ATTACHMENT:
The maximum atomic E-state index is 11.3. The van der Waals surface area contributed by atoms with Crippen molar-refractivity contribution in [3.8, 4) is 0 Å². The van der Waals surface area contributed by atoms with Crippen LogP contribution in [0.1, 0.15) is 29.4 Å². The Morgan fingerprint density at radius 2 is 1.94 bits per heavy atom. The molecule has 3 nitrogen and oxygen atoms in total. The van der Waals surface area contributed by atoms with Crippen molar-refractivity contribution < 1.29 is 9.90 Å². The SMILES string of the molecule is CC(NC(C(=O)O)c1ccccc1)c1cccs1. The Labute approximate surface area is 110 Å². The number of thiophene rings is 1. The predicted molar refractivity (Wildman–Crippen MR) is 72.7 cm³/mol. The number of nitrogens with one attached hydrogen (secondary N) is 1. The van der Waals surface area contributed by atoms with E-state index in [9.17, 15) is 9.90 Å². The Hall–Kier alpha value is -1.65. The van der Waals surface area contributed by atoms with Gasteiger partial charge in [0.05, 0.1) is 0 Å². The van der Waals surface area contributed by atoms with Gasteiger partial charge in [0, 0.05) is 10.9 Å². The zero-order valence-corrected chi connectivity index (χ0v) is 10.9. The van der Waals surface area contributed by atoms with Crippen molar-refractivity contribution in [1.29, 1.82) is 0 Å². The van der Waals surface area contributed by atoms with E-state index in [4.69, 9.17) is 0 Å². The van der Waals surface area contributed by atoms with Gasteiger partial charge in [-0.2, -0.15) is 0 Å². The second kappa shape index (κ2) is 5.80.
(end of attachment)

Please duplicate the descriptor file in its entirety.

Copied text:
The maximum atomic E-state index is 11.3. The van der Waals surface area contributed by atoms with Crippen molar-refractivity contribution in [3.8, 4) is 0 Å². The van der Waals surface area contributed by atoms with Crippen LogP contribution in [0.1, 0.15) is 29.4 Å². The Morgan fingerprint density at radius 2 is 1.94 bits per heavy atom. The molecule has 3 nitrogen and oxygen atoms in total. The van der Waals surface area contributed by atoms with Crippen molar-refractivity contribution < 1.29 is 9.90 Å². The SMILES string of the molecule is CC(NC(C(=O)O)c1ccccc1)c1cccs1. The Labute approximate surface area is 110 Å². The number of thiophene rings is 1. The predicted molar refractivity (Wildman–Crippen MR) is 72.7 cm³/mol. The number of nitrogens with one attached hydrogen (secondary N) is 1. The van der Waals surface area contributed by atoms with E-state index in [9.17, 15) is 9.90 Å². The Hall–Kier alpha value is -1.65. The van der Waals surface area contributed by atoms with Gasteiger partial charge in [0.05, 0.1) is 0 Å². The van der Waals surface area contributed by atoms with Gasteiger partial charge in [0, 0.05) is 10.9 Å². The zero-order valence-corrected chi connectivity index (χ0v) is 10.9. The van der Waals surface area contributed by atoms with Crippen molar-refractivity contribution in [1.29, 1.82) is 0 Å². The van der Waals surface area contributed by atoms with E-state index in [4.69, 9.17) is 0 Å². The van der Waals surface area contributed by atoms with Gasteiger partial charge in [-0.2, -0.15) is 0 Å². The second kappa shape index (κ2) is 5.80.